The 2016 Sigma D-Photo Amateur Photographer of the Year (APOTY) competition is now under way, and over the next few months we'll be catching up with our category winners from the 2015 competition. In this instalment, we talk to the winner of the 2015 Action category, Glenda Rees, about what she's been working on since her win last year.
D-Photo: What made you decide to enter the 2015 D-Photo Amateur Photographer of the Year competition?
I had entered the competition a couple of times previously and felt it was a great platform to showcase some of your favourite photos. There are several categories so there is at least one that would be suitable for most contestants.
What was it like to have such a positive outcome in winning the Action category?
I was very proud and excited, especially as the prize was a GoPro and I had always thought they looked very cool to play with.
Can you tell us the story behind your winning image?
I took that image in January 2015. I had discovered a large colony of black-backed gulls and a small white-fronted tern colony on the edge of it. It was surprising to find a tern colony so close to the gulls as the gulls prey on the tern chicks to feed their own young.
So when this huge gull chick found itself in the middle of the tern colony it was bombarded by the adult terns, while the tern chicks cowered into the gravel. I just thought it looked quite interesting, as the gull chick was harmless and looked like it was so bewildered by these terns all darting after it, and how it clumsily tried to make its way to the other side of the tern colony to escape the attention. I thought it fitted in the Action category.
What gear did you use to capture your image? Are you using the same gear now or have you changed your preferred equipment?
I used the Canon 7D with the Canon 100–400mm L lens. I have used that combination since I started bird photography in 2010 and continue to use it, although I would love the Mark II versions of both.
What projects are you currently working on at the moment?
Currently I am unable to get out as I broke my leg at the beginning of summer so I have been trying to use that downtime to sort and catalogue my bird images [that] I have taken in the past, and to plan my next photography projects. Just prior to my accident I had spent some time in Fiordland with Keas and Blue Ducks (both birds I love to photograph). I am just rearing to get back out in the field before winter approaches.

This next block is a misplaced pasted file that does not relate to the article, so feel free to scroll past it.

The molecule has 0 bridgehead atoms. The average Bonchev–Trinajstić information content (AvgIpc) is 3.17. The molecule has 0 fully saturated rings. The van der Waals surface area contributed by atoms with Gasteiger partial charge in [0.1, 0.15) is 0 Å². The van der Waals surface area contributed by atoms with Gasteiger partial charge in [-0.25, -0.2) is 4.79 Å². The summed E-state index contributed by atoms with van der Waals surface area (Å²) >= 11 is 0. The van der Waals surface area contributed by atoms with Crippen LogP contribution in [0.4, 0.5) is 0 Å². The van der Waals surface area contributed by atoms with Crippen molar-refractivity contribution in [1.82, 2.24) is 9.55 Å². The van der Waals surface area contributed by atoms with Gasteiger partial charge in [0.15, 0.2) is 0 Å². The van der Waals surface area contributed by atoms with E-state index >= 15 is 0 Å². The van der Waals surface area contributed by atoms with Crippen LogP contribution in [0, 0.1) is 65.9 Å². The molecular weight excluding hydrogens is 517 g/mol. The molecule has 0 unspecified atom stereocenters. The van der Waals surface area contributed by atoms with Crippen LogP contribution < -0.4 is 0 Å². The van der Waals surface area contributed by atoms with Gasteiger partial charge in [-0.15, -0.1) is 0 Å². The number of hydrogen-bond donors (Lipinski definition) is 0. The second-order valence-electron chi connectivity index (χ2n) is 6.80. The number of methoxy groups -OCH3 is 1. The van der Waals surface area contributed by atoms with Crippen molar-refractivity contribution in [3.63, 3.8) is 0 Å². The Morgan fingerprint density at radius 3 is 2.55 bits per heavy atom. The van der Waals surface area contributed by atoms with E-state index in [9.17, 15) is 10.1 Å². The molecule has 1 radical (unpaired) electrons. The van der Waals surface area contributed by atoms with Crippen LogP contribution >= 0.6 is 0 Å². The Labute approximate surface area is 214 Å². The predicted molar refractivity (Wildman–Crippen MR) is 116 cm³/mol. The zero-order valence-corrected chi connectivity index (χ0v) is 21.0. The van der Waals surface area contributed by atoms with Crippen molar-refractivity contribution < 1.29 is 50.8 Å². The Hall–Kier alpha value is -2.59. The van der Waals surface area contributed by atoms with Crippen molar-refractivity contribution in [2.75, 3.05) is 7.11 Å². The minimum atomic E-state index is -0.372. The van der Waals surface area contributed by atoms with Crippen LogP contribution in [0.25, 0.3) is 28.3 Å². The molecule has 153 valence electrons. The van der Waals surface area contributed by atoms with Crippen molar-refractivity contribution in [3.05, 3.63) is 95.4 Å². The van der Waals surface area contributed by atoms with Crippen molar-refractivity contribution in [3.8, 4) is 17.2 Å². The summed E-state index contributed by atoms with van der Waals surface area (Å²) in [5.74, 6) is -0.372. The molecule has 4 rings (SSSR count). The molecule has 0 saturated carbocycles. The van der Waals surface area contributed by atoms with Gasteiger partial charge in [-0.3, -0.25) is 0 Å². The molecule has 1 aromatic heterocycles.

What inspired you to pick up a camera for the first time, and how long have you been shooting?
I became interested in nature photography following an unexpected trip to Namibia and South Africa in 2010. I found such fulfilment in trying to capture the wildlife and birds on camera. New Zealand has very little wildlife other than birds, so after my return I then set about trying to photograph as many different New Zealand birds as I could, but then I quickly discovered that ‘record’ shots no longer satisfied me. I found that if the light is right then even the most common of birds will look spectacular. Ultimately my goal is to portray birds in a more artistic fashion, however a lot of photo editing (which is something I am unfamiliar with), would be required, along with some high-end camera gear!
What would you say to someone considering entering the competition, but who are a little hesitant in clicking the ‘submit’ button?
The competition is a great way to display some of your images. It is easy to enter and also free. The prizes are really attractive and with several categories there will be at least one that should suit everyone. It is rather daunting to enter a competition where your entry is instantly seen by the public, but in this current world of social media most people are now used to posting images that can be seen by everyone. So there is nothing to lose by entering this competition.
To enter this year's competition, which is open now, click here.